But the automatic imagers and processing of NASA’s MODIS Rapid Response System continue to work without interruption.
The image to the right was taken at 2:15 p.m. Eastern Daylight Time on October 9, 2013, when NASA’s Aqua satellite passed over eastern parts of Canada and the northeastern United States.
There are only a handftul of days at best each autumn when clear skies there allow the rich tapestry of fall foliage to be seen from space.
And the lengthening shadows of fall combined with a few frosty nights had led to fall's spectacular landscape being there on one of those days.
Hues of burnt-orange and amber can be seen in many areas of northern New York and New England, north of where high clouds muted them in the lower portion of the image. They stand out in contrast to some of the conifer forests and large lakes that can also be seen.
Autumn’s rich colors are the result of chemical processes that take place in the tree as the season changes. During spring and summer, the leaves served as factories where most of the foods necessary for the trees' growth are manufactured.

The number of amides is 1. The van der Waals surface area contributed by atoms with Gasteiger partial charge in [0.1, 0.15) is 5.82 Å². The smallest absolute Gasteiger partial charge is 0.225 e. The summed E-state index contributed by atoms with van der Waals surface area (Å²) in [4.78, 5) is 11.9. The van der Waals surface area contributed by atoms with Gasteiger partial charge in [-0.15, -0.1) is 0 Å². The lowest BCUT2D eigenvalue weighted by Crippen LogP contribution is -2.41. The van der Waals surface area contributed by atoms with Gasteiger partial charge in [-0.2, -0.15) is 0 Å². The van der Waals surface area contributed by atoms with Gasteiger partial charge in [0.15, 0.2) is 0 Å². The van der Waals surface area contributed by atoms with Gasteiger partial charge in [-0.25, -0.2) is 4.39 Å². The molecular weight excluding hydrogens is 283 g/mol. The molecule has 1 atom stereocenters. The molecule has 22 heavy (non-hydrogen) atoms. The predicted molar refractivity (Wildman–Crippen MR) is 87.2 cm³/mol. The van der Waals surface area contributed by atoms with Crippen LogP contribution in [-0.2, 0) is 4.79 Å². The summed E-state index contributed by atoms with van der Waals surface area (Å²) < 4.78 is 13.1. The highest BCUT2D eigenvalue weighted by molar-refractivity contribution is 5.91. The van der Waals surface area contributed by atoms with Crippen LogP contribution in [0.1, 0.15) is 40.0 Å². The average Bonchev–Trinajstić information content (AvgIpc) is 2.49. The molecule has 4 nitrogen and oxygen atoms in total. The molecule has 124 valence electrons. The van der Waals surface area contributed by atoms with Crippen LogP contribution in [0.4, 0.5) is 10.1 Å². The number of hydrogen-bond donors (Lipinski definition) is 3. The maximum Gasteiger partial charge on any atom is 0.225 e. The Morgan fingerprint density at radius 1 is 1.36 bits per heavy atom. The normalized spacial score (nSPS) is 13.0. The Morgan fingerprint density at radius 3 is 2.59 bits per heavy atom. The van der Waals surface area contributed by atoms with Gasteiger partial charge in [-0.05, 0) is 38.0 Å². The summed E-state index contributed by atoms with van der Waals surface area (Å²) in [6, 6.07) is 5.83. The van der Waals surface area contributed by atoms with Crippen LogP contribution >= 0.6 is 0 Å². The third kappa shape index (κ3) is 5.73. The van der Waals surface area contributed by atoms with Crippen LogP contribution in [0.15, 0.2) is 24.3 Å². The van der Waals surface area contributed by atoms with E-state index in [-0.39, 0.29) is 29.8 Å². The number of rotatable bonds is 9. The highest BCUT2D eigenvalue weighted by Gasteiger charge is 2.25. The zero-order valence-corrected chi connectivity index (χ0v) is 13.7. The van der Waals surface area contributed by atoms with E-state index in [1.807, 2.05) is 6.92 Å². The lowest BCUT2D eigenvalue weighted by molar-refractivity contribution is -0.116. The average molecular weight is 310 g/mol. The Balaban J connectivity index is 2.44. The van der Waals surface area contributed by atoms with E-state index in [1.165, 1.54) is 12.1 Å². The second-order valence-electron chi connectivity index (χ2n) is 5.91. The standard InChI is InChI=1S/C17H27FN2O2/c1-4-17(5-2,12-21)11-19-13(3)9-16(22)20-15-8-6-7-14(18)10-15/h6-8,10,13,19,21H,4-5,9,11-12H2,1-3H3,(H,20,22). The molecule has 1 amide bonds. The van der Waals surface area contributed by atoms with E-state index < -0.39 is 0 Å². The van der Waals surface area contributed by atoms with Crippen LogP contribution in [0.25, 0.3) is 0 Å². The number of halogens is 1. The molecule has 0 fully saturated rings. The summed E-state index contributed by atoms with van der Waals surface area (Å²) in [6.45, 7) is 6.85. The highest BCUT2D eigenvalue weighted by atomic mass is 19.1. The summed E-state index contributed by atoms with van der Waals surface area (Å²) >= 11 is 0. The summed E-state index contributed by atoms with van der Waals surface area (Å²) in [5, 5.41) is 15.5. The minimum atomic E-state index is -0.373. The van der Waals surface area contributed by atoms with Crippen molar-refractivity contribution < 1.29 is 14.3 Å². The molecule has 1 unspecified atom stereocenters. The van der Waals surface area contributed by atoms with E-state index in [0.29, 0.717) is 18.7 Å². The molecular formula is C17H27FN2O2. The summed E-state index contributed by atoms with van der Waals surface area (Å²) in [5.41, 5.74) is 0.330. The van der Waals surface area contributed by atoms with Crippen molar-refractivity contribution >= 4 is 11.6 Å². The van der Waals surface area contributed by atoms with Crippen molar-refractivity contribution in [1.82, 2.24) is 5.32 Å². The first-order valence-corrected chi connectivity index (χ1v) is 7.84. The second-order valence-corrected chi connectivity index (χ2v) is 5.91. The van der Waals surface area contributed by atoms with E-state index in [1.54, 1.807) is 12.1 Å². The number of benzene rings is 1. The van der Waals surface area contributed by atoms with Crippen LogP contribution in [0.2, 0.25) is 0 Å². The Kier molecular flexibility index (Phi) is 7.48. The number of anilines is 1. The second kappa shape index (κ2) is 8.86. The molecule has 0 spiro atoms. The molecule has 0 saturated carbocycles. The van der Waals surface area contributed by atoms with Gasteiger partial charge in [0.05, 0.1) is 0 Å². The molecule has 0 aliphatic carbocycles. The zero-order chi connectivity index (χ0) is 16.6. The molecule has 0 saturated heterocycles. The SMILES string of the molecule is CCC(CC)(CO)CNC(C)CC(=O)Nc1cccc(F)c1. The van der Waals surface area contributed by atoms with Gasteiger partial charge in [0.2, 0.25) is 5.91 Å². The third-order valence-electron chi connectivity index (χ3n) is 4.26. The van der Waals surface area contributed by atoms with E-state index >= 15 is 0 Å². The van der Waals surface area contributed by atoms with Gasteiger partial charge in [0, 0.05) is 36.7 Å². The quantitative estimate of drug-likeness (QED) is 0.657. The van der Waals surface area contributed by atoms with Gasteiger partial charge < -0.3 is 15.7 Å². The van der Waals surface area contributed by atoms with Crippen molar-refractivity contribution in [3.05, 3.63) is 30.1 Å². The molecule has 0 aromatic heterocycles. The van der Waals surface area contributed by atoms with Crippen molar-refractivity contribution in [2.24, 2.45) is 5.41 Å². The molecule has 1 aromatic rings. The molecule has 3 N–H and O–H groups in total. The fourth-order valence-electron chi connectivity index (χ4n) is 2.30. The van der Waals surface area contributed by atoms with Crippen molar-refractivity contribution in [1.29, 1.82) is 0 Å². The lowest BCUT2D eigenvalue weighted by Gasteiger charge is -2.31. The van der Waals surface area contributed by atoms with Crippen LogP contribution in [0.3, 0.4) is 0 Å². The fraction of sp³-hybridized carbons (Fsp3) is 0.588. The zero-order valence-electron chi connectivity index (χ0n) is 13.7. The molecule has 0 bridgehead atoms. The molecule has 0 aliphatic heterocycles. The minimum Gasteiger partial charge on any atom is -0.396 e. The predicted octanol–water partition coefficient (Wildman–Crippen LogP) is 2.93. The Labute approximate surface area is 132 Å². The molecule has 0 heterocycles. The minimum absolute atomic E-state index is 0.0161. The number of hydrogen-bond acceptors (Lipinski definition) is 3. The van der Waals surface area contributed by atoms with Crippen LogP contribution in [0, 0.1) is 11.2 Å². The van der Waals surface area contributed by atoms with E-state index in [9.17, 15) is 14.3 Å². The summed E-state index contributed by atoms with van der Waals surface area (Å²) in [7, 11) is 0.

This food-making process takes place in numerous cells containing the pigment chlorophyll, which gives the leaf its green color. Along with the green pigment, leaves contain yellow or orange carotenoids, which also give the carrot its familiar color. Most of the year, these yellowish colors are masked by the greater amount of green coloring provided by the chlorophyll.
But in the fall, partly because of changes in the period of daylight and changes in temperature, the leaves stop their food-making process. That causes the chlorophyll to break down, then the green color disappears and the yellowish colors that remain become visible and give the leaves part of their fall splendor.
Other chemical changes occur, leading to the formation of additional pigments in the leaves that range from yellow to red to blue.
Full story and image: NASA